Mind Chasers Inc.
Mind Chasers Inc.

M.2 ( Next Generation Form Factor ) Shields for Darsena

An overview on our plans to offer M.2 shields for Darsena for WiFi and SSD expansion

Overview

Please note that this document is currently being reworked to reflect our development plans for 2019. We do intend to offer an M.2 shield for Darsena, which we would like to support two M.2 connectors provisioned for Wireless Ethernet (WiFi) and FLASH storage (SSD).

M.2, which is also known as "Next Generation Form Factor" (NGFF) is the follow on to other small scale connectors like Mini PCI Express and mSATA. The M.2 form factor is defined by the Peripheral Component Interconnect Special Interest Group (PCI-SIG) in the "PCI Express M.2 Specification Revision 1.0" and by The Serial ATA International Organization (SATA-IO) for M.2 SATA SSDs in the "Serial ATA Revision 3.2 Specification". The latter specification builds off of the PCI-SIG specification and can be purchased for a small fee. However, expect to pay a lot more for the core PCI-SIG specification.

Our goal is to build a single shield to host two M.2 connectors for the primary purpose of supporting add-in WiFi and SSD modules. M.2 supports numerous configurations and protocols (e.g., PCIe x1, x2, x4, SATA, I2C, UART, USB, etc.).

M.2 defines at least twelve key configurations, but currently only four are well defined and in use: A, B, E, and M. Particular key configurations are implemented by removing 8 pins from the 75-position connector to yield 67 pins. Our Socket 1 Type M.2 connector, which is primarily provisioned for WiFi, will support PCIe x1 using an E Key connector. Our Socket 2 Type M.2 connector, which is provisioned primarily for SSD expansion, will utilize a B Key connector.

We find that M.2 SATA SSDs are typically dual-keyed for B and M sockets. However, very high performance PCIe SSD drives may only support the M keying option since this is the configuration that supports x4 PCIe. These high performance cards also support NVM Express

Typical M.2 WiFi configurations are dual-keyed for A and E. Many of these cards are dual function (e.g., support both WiFi and Bluetooth).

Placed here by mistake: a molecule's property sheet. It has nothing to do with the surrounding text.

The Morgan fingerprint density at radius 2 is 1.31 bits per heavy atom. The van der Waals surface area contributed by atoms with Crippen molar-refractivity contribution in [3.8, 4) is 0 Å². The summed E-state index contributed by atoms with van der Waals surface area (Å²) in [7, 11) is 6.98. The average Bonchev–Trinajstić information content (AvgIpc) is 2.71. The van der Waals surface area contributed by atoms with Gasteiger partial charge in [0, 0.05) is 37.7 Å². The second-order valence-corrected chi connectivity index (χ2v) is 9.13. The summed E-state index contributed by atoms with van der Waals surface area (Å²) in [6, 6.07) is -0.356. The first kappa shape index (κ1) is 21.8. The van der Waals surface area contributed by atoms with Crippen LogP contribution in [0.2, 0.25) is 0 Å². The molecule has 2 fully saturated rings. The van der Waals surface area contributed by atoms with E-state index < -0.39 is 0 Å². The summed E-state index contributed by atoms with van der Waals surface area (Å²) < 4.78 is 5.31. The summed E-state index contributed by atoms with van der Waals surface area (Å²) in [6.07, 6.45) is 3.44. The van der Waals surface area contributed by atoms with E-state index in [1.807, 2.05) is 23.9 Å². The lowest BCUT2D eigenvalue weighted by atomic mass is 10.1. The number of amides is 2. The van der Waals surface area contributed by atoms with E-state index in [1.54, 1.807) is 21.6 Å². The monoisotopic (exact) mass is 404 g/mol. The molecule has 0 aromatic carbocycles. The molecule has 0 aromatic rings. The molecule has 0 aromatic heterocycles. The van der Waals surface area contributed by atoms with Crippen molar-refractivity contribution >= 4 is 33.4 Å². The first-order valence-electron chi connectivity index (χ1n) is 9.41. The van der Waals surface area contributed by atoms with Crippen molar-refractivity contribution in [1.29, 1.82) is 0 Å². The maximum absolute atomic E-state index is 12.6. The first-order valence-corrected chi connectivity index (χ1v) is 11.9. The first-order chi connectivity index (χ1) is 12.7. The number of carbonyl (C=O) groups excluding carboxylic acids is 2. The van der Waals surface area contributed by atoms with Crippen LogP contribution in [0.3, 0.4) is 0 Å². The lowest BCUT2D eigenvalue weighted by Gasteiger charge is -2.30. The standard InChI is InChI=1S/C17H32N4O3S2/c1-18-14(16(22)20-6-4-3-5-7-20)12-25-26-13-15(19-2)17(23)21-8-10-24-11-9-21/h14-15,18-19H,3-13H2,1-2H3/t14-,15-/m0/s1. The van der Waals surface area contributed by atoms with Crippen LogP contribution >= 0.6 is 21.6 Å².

Listed below is a summary of the keying for the popular slot options. Note, a key slot is 8 pins in width and these pins are removed on the socket:

  • A: 8-15
  • B: 12-19
  • E: 24-31
  • M: 59-66

Our provisioned M.2 connectors are listed below. Note that TE Connectivy 4.2H connectors are being used, which allow for double sided M.2 cards. TE provides a wealth of information about M.2 on its web site. The module lengths to be supported are TBD.

  • Key E (Socket 1 Type, Connectivity) for WiFi : TE 2199230-4
  • Key B (Socket 2 Type, SSD/Other) for SATA SSD: TE 2199230-3
Schematic Symbol for Socket 2 Type
Schematic Symbol for M.2 B Key

Each M.2 connector has four CONFIG (0..3) pins that are used to detect the module type. The M.2 cards either ground these pins or leave them floating. The traces on the system are pulled up and are routed to GPIO.

SUSCLK, which is a 32KHz clock to enable low power states, is sourced from the FPGA.

Didn't find an answer to your question? Post your issue below or in our new FORUM, and we'll try our best to help you find a solution.

And please note that we update our site daily with new content related to our open source approach to network security and system design. If you would like to be notified about these changes, then please follow us on Twitter and join our mailing list.

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